Confessions of a pretend-drunk

I still remember my first pretend-drink. I was at a bar and the waitress came around to take our orders. My companions ordered beers, glasses of wine. “I’ll have a club soda,” I said. Everyone turned and stared at me. “You’re not drinking?” someone asked. My face reddened. “Oh, I, uh, I’m painting my hovercraft later so I want to stay in top shape.” It was a lie, of course, the first of many lies; my hovercraft doesn’t need painting!

Faker's choice.

Faker’s choice.

When my club soda arrived, it looked so cool and clear in the glass – the sparkling bubbles, the clinking ice, the bobbing slice of lemon that the waitress had considerately inserted into what was essentially a two-dollar glass of water. I suddenly realized that I could pretend this innocuous drink was a double vodka and tonic.

Next thing I knew, I was ordering another pretend-drink and then another and another. As the night wore on, my voice grew more loud, my gestures more broad, my clothes more off. Multiple club sodas later, I was pretend-drunk. Plus I really had to pee.

The same thing happened at a cocktail party a week later. There I was, cocktail-less, dreading the probing questions from my peers when they realized I didn’t drink anymore, the confused looks, the poorly veiled sneers. Not drinking makes you some kind of freak, even though choosing not to drink is just like choosing not to eat meat, except without the smugness. Alcohol, though, is so deeply ingrained in our culture that anyone who doesn’t partake risks becoming a social-drinking reject, a Perrier pariah, an orange juice outcast. I felt like running home with my cocktail between my legs. Which is not easy, by the way.

Instead, I pretended. I pretended I was drunk. Passing off my ginger ale as high-octane, I staggered about the party, making inappropriate comments about colleagues and telling an off-colour joke about the rabbi and the paper shredder. And while it made me fit in socially, I felt such shame the next morning when I was pretend-hungover, tripping over the empty San Pellegrino bottles, clearly recalling that I had ended the night dancing with awkward white-man moves to Ke$ha! Where are you when I need you, blackouts!  But I could remember every single detail because I was so… so… lucid!

Each time I went out, I would tell myself I wasn’t going to have a pretend-drink, but each time, rather than confess that I don’t drink anymore and face the pity and sad judgement, I would inevitably proceed to tie a pretend-one on. I became a heavy fake-drinker at every social occasion, deeply aware that no one trusts a sober person, except to drive them home.

Before I knew it, I was pretend-drinking every day. Sometimes I’d have a pretend-drink in the morning just as a little eye-open-wider, the hair of the dog that licked me. I started showing up for work pretend-drunk, although I was able to carry out my functions as I always had, which was pretty terrible in the first place, so I completely fooled everyone.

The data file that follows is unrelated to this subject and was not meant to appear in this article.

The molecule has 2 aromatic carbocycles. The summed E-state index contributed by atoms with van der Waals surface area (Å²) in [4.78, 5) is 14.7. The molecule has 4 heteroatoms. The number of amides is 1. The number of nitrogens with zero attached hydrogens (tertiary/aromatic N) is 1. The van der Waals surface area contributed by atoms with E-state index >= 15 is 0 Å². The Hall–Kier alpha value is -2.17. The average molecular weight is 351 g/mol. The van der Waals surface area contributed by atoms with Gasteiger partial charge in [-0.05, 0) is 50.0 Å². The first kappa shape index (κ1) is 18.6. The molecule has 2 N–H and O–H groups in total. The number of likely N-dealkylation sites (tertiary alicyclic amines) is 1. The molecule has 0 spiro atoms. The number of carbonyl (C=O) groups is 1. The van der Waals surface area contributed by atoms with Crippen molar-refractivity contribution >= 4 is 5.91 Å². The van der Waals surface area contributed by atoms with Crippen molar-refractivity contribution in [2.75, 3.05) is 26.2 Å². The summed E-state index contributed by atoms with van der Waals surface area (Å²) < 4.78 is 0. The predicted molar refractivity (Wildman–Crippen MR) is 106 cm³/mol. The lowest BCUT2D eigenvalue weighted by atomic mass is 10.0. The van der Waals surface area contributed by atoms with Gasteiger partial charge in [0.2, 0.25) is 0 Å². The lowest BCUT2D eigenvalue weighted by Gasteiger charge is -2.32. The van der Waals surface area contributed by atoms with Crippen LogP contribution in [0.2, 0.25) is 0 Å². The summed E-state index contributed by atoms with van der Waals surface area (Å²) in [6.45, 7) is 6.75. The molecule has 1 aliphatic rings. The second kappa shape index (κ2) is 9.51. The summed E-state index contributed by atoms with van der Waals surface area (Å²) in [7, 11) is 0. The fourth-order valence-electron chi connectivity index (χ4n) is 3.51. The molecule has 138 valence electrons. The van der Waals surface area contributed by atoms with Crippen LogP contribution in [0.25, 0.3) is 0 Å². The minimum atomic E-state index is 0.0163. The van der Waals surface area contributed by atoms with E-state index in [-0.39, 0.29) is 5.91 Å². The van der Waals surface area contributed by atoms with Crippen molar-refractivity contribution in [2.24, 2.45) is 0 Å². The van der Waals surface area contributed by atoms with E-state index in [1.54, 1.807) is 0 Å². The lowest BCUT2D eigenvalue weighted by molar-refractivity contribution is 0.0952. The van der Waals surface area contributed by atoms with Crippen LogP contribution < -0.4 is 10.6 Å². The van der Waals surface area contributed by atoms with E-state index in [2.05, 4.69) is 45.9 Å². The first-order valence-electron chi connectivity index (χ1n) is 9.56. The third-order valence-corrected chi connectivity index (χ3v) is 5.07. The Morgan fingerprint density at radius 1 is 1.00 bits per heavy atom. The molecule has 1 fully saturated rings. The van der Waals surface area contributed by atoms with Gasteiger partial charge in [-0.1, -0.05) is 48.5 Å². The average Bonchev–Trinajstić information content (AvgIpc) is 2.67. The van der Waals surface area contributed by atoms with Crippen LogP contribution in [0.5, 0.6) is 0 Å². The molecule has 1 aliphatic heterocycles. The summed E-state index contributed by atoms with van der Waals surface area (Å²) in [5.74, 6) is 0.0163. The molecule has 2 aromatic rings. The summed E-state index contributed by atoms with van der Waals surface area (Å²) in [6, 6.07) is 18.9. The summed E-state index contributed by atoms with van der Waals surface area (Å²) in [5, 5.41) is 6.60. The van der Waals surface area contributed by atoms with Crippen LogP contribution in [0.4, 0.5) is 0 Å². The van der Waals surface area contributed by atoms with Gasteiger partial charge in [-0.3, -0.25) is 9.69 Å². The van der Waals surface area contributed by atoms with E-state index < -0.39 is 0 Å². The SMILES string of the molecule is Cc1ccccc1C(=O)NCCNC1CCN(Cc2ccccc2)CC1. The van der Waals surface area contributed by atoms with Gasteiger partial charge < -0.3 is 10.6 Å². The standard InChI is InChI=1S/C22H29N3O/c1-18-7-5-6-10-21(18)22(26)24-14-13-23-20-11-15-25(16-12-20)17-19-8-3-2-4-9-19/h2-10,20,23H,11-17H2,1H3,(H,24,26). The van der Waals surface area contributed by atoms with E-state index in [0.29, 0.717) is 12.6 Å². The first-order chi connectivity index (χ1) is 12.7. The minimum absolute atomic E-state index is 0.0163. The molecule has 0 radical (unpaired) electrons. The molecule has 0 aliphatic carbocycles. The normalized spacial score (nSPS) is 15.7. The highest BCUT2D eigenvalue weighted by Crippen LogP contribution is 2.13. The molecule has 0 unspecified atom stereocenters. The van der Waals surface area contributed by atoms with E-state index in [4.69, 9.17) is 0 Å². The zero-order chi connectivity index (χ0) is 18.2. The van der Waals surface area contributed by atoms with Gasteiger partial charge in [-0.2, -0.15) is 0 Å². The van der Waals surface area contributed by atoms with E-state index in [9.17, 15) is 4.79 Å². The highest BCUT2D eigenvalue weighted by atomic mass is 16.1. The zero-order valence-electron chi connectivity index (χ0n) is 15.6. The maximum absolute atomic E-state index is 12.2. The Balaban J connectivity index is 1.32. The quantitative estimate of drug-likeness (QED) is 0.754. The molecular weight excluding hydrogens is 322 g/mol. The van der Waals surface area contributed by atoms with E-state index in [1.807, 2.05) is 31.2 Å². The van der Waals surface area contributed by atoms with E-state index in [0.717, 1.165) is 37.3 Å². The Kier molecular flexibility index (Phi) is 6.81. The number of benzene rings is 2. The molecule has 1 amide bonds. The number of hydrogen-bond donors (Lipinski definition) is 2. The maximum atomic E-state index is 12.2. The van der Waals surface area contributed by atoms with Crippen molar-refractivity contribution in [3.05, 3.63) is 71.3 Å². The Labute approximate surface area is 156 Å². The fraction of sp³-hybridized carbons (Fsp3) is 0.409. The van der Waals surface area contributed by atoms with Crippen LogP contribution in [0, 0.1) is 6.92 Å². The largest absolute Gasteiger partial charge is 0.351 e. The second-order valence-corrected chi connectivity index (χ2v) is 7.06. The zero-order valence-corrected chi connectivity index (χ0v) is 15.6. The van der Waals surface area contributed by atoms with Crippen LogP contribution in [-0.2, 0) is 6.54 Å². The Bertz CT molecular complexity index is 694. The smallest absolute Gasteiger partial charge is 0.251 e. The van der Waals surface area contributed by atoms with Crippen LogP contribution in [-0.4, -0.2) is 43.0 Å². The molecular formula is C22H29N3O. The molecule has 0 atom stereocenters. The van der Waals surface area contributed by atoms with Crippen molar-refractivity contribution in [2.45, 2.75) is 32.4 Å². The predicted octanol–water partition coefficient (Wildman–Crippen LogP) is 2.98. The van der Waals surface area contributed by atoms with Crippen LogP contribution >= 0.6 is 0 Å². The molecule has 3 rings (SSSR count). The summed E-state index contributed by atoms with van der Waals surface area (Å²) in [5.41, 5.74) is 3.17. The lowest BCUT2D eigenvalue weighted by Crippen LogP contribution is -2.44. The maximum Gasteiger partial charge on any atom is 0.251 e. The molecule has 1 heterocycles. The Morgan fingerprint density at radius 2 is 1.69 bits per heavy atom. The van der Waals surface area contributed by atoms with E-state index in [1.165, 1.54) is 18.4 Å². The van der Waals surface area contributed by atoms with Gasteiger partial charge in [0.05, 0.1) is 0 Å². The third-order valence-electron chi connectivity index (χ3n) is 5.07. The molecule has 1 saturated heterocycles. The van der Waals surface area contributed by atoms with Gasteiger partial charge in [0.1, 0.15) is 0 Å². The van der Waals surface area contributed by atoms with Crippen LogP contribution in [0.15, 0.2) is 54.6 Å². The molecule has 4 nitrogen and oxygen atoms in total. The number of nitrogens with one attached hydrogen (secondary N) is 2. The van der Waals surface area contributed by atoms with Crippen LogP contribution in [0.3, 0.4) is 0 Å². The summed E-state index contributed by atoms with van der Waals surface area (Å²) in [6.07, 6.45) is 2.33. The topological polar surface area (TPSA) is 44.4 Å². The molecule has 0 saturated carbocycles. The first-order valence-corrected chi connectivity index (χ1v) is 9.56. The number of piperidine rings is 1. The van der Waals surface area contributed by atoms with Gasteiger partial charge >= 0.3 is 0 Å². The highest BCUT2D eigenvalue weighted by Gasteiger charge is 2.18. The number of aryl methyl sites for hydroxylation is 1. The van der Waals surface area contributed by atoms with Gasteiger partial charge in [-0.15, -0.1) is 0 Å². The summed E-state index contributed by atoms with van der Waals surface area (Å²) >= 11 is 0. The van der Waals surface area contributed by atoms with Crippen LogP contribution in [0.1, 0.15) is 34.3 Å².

I put the "stench" in "existential."

I put the “stench” in “existential.”

My control of drinking was out of control. After one straight bender, I woke up in the morning to find The Stranger in my bed, the novel spread open to page 92, wantonly dog-eared and sloppily bookmarked. “Oh no,” I cried in shame, “I’ve been reading Camus again! In French!”

I hit soft-rock bottom the day I got pretend-drunk in front of my kids and realized I was pretend-slurring my words. “Oh my God,” I said, “I sound like Foster Brooks at a Dean Martin roast.”  My kids looked at me with sadness and disappointment in their eyes and said, “Who the hell’s Foster Brooks?” I felt terrible. And old.

That’s when I decided to stop the lies and come clean about being clean.

Hi. My name is Ross and I’m a non-alcoholic. Now, who wants some tea?

First aired February 26, 2013 on CBC Radio’s “Breakaway.” Click here for the audio link and terrible Foster Brooks impression.

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About rossmurray1

I'm Canadian so I pronounce it "Aboot." No, I don't! I don't know any Canadian who says "aboot." Damnable lies! But I do know this Canadian is all about humour (with a U) and satire. Come by. I don't bite, or as we Canadians say, "beet."
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42 Responses to Confessions of a pretend-drunk

  1. Amanda Fox says:

    I loved this. I will have to show it to my husband. For numerous reasons, he has never drank, like not ever. Not even during his football days which was a really tough one to pull off. I know he will appreciate this. 🙂 And I like how you describe hitting “soft rock bottom” among many other things in this piece! Very funny.

  2. I’m in awe… this was fabulously written! No wonder you made it to CBC radio! I’m going to wait to listen to it later, because in my head, I’m hearing Vinyl Cafe-style.

  3. peachyteachy says:

    Wow, man.You are high on life.

  4. How do you live with yourself, Rosemary? As a non-drinker – I feel your pretend pain. Alcohol makes me vomit every single time – so I’m fairly allergic to it, and that often gets people away from making smug assumptions about me and my non-drinking. Also, I’m the designated driver so I get ‘cool’ points for that.